Editorial page

Wednesday, April 19, 2000

Drawing a line in the courts

Dealing with the legacy of the now-defunct Royal Oak Mines continues.

Last week, the bankrupt corporation was fined $1.4 million for not complying with Environmental and Fisheries Act regulations over the last three years.

While neither the Crown prosecutor nor the Department of Indian and Northern Affairs can expect that the company will pay the fine, a meaningful precedent has been set.

Royal Oak had been charged with disposing of toxins into the environment and refusing to divulge to water board inspectors information about the tailings pipes and the cleanup of the mess.

The incident occurred at Colomac mine, about 200 kilometres north of Yellowknife.

It seems that the arrogance of Royal Oak's management knows no bounds. Their despicable treatment of their workers is matched only by their utter disregard for the environment and the laws designed to protect it.

Several years ago, Margaret Kent, or Peggy Witte as she was known then, was named Mining Man of the Year by Northern Mining News. She was also chosen as Chatelaine magazine's Woman of the Year.

As chief executive officer of Royal Oak, she was praised by her colleagues as a tough, no-nonsense business person whose lean and mean drive was admired as the new face of mining.

Here we are, a few years later, the corporation bankrupt, no money for severance or full pensions and an environmental mess at both Giant and Colomac.

If nothing else, Witte/Kent managed to create an atmosphere of mistrust and cynicism towards an industry from which the public is now demanding high standards of environmental responsibility.

The case demonstrates why we have water board hearings and protracted scrutiny of proposals for new mines.

We thank the courts for sending the industry a message that the law won't be trifled with. The industry can thank Witte/Kent for the public's skepticism.

Dangerous stunt

Some people can't resist the lure of adventure.

Cyclists Corey Borolien and Keith Hartery are among those who possess an adventurous spirit and on that level we believe most people would congratulate them for their recent attempt to cycle across Great Slave Lake. Had they managed the feat, we expect they would have been hailed as heroes.

On a more practical level, however, their cycle adventure was a dangerous stunt. Not only did they put themselves at risk, but the did the same of those who were called out to "rescue" them from the ice.

They are lucky their adventure ended well.

They likely know that, but the point must be made emphatically.

Doing time

Long-time Yellowknife social advocate Arlene Hache will be adding a new hat to her collection by taking on the job of president of the John Howard Society.

Hache will start with the society next February.

Her plan to repair the restorative justice program, which fell apart two years ago, is a good idea. So is her plan to allow inmates a voice at their upcoming annual general meeting.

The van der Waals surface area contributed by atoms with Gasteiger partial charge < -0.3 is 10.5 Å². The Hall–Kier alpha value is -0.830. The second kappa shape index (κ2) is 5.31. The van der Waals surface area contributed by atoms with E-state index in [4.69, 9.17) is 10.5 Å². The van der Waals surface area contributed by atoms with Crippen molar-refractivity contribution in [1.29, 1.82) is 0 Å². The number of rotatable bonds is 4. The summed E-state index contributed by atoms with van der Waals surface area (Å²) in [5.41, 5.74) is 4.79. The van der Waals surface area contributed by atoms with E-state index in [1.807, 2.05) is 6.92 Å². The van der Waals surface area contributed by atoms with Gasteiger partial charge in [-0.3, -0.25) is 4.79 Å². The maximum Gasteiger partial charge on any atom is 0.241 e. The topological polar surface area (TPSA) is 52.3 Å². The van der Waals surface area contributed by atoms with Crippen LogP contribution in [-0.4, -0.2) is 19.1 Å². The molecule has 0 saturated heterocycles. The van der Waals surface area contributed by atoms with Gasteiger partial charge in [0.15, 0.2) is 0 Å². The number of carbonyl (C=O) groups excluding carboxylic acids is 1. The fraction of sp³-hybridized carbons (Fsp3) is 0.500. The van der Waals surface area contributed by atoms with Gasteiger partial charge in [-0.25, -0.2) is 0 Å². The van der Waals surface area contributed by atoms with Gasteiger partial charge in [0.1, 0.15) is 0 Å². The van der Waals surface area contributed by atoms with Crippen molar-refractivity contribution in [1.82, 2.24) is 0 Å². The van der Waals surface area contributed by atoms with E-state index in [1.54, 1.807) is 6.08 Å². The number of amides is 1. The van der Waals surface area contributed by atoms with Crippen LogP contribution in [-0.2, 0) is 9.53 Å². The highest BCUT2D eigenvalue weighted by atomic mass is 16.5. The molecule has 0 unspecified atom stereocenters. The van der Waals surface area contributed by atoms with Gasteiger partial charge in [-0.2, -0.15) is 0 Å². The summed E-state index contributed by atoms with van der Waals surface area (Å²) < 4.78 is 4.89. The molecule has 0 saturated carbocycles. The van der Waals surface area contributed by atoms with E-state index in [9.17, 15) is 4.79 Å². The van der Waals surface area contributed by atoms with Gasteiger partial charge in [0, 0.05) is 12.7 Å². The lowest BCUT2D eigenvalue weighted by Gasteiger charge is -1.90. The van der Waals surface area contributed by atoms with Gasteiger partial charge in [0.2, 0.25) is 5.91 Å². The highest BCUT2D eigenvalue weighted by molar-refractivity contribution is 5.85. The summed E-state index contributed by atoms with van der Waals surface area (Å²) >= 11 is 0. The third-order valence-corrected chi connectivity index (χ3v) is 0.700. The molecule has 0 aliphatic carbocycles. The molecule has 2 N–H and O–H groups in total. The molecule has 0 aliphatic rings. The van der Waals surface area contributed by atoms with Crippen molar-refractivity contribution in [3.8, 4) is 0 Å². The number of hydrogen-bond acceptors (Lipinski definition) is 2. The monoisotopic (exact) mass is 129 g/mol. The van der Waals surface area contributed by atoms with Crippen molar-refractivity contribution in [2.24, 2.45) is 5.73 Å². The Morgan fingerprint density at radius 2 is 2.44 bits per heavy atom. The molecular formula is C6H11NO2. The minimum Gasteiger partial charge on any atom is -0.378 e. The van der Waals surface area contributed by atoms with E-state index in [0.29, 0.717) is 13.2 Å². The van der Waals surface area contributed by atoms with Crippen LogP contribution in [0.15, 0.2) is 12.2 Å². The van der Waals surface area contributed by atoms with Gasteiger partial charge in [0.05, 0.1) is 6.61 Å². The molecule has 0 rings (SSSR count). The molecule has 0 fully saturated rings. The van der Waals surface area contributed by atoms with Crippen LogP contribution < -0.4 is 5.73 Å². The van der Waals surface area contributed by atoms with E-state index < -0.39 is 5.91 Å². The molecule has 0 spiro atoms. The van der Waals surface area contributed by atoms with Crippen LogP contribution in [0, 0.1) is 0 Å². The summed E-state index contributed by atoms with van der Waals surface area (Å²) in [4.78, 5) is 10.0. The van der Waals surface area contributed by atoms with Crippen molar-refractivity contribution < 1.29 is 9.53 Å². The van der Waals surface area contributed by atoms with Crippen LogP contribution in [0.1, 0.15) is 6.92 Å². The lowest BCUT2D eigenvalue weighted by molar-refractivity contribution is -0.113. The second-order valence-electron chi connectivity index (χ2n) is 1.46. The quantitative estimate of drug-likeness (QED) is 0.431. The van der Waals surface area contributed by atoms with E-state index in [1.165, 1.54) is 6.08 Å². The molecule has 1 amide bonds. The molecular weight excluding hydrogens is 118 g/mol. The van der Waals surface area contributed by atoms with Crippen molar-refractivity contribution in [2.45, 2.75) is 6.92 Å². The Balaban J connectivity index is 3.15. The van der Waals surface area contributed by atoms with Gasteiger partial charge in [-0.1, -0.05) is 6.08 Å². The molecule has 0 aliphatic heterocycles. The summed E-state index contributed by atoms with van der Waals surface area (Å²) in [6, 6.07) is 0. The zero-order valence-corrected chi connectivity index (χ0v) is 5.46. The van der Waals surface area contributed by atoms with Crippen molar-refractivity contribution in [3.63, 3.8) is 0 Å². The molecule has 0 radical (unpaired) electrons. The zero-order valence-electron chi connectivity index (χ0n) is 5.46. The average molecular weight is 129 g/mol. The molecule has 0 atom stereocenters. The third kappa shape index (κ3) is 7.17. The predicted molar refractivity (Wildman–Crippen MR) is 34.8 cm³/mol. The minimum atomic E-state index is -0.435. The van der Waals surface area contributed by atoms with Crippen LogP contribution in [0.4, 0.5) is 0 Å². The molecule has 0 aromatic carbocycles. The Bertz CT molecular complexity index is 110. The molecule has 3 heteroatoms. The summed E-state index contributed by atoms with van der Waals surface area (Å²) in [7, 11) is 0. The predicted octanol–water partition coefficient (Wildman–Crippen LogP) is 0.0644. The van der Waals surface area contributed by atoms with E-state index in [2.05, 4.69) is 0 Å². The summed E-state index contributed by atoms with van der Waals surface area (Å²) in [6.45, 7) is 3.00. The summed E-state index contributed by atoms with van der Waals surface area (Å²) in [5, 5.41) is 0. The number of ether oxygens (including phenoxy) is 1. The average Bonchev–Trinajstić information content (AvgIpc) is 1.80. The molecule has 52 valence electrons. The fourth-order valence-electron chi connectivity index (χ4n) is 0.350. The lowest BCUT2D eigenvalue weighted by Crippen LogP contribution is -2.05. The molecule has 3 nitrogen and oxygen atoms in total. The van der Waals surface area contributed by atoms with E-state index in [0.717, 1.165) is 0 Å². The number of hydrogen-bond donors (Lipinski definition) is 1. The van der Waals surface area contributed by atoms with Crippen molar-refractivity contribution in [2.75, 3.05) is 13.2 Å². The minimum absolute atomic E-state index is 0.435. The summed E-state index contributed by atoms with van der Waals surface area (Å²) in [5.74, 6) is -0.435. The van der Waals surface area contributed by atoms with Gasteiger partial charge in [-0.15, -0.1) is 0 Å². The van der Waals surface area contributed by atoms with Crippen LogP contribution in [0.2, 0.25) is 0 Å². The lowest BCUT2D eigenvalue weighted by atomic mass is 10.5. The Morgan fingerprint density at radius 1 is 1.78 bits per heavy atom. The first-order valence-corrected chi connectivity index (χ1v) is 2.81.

Hache has a long record of commitment to social issues.

Her dedication to running the Yellowknife Women's Centre has given her a well-deserved reputation as an advocate for those who society has overlooked. The John Howard Society has made a good choice.

Congratulations, and good luck.

Recognizing students' efforts
Editorial Comment
Darrell Greer
Kivalliq News

The students at Maani Ulujuk middle school in Rankin deserve praise for their superb fund-raising efforts for the World Vision Famine event.

Although the school was involved with the event years ago when it also had high school students, this was the first time MUI participated since it became solely a middle school when Alaittuq high opened.

A tip of the hat is also warranted to all the good folks in Rankin who so willingly signed up to sponsor the participating kids.

Their generosity proves, once again, the Kivalliq region is second to none when it comes to our willingness to help others.

Derby a winner

If an organization must hold a fishing derby to further its cause, the one held recently by Youth Getting Stronger youth co-ordinator Dale Smutylo is a shining example of how it should be done.

No overwhelming prizes were offered to attract hundreds of people looking to simply cash in with a big new TV or machine.

The people who took part in the first annual Elders and Youth Fishing Derby were there for the right reasons.

The actual fishing came a distant second to young and old spending quality time together, enjoying each other's company and taking part in a number of activities.

With the building of iglus by at least two groups of participants, the event was solidified as a true family event. Hopefully, the derby will keep its initial format and grow in popularity for the same positive reasons in the years to come.

Speaking frankly

It remains to be seen if Arviat MLA Kevin O'Brien can effectively carry out his new role as Speaker of the house in the Nunavut legislative assembly and still address the concerns of his constituents.

His election on the first ballot proved O'Brien deserves the position, and there's little doubt as to his sincerity in keeping the interests of Arviat voters at the top of his priority list.

However, a number of Nunavut politicians have found holding multiple portfolios to be increasingly difficult and it's no secret Rankin Inlet and Whale Cove voters are less than impressed with the performance of their MLAs since taking on the added responsibilities of ministerial duties.

Hopefully, if O'Brien sees the people of Arviat suffering because of his new position, he will stay true to his word and resign from the Speaker's role to concentrate on his constituents.

The people of the Kivalliq deserve no less than their elected MLAs' complete attention and dedication to meeting the many challenges facing our region.